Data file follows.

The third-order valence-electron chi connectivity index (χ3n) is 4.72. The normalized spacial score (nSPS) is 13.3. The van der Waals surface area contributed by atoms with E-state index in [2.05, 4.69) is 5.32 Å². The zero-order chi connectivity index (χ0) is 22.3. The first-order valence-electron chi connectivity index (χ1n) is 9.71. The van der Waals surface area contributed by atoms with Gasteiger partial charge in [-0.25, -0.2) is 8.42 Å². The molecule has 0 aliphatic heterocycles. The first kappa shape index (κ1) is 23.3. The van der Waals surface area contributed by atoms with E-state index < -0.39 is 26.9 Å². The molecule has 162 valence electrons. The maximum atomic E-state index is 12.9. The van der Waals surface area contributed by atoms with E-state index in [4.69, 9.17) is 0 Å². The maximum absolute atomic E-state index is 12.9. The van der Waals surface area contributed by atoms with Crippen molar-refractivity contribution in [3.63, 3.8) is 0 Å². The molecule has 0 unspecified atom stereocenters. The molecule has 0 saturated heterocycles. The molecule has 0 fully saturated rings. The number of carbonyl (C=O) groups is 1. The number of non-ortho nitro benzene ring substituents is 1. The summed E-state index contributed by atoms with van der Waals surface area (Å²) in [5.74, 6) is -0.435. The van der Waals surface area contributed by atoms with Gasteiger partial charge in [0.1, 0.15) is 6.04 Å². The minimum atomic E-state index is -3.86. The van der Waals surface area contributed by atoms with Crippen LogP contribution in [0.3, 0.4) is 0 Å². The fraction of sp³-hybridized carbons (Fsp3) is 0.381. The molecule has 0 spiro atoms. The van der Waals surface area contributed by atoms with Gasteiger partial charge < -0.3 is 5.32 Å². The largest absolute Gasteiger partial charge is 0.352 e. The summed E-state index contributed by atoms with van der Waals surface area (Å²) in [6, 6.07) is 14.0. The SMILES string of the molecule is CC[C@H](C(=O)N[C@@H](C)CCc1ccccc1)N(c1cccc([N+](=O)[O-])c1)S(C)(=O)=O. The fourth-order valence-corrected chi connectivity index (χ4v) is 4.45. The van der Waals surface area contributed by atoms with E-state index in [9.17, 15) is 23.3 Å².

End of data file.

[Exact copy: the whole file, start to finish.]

The third-order valence-electron chi connectivity index (χ3n) is 4.72. The normalized spacial score (nSPS) is 13.3. The van der Waals surface area contributed by atoms with E-state index in [2.05, 4.69) is 5.32 Å². The zero-order chi connectivity index (χ0) is 22.3. The first-order valence-electron chi connectivity index (χ1n) is 9.71. The van der Waals surface area contributed by atoms with Gasteiger partial charge in [-0.25, -0.2) is 8.42 Å². The molecule has 0 aliphatic heterocycles. The first kappa shape index (κ1) is 23.3. The van der Waals surface area contributed by atoms with E-state index < -0.39 is 26.9 Å². The molecule has 162 valence electrons. The maximum atomic E-state index is 12.9. The van der Waals surface area contributed by atoms with E-state index in [4.69, 9.17) is 0 Å². The maximum absolute atomic E-state index is 12.9. The van der Waals surface area contributed by atoms with Crippen molar-refractivity contribution in [3.63, 3.8) is 0 Å². The molecule has 0 unspecified atom stereocenters. The molecule has 0 saturated heterocycles. The molecule has 0 fully saturated rings. The number of carbonyl (C=O) groups is 1. The number of non-ortho nitro benzene ring substituents is 1. The summed E-state index contributed by atoms with van der Waals surface area (Å²) in [5.74, 6) is -0.435. The van der Waals surface area contributed by atoms with Gasteiger partial charge in [0.1, 0.15) is 6.04 Å². The minimum atomic E-state index is -3.86. The van der Waals surface area contributed by atoms with Crippen LogP contribution in [0.3, 0.4) is 0 Å². The fraction of sp³-hybridized carbons (Fsp3) is 0.381. The molecule has 0 spiro atoms. The van der Waals surface area contributed by atoms with Gasteiger partial charge < -0.3 is 5.32 Å². The largest absolute Gasteiger partial charge is 0.352 e. The summed E-state index contributed by atoms with van der Waals surface area (Å²) in [6, 6.07) is 14.0. The SMILES string of the molecule is CC[C@H](C(=O)N[C@@H](C)CCc1ccccc1)N(c1cccc([N+](=O)[O-])c1)S(C)(=O)=O. The fourth-order valence-corrected chi connectivity index (χ4v) is 4.45. The van der Waals surface area contributed by atoms with E-state index in [9.17, 15) is 23.3 Å².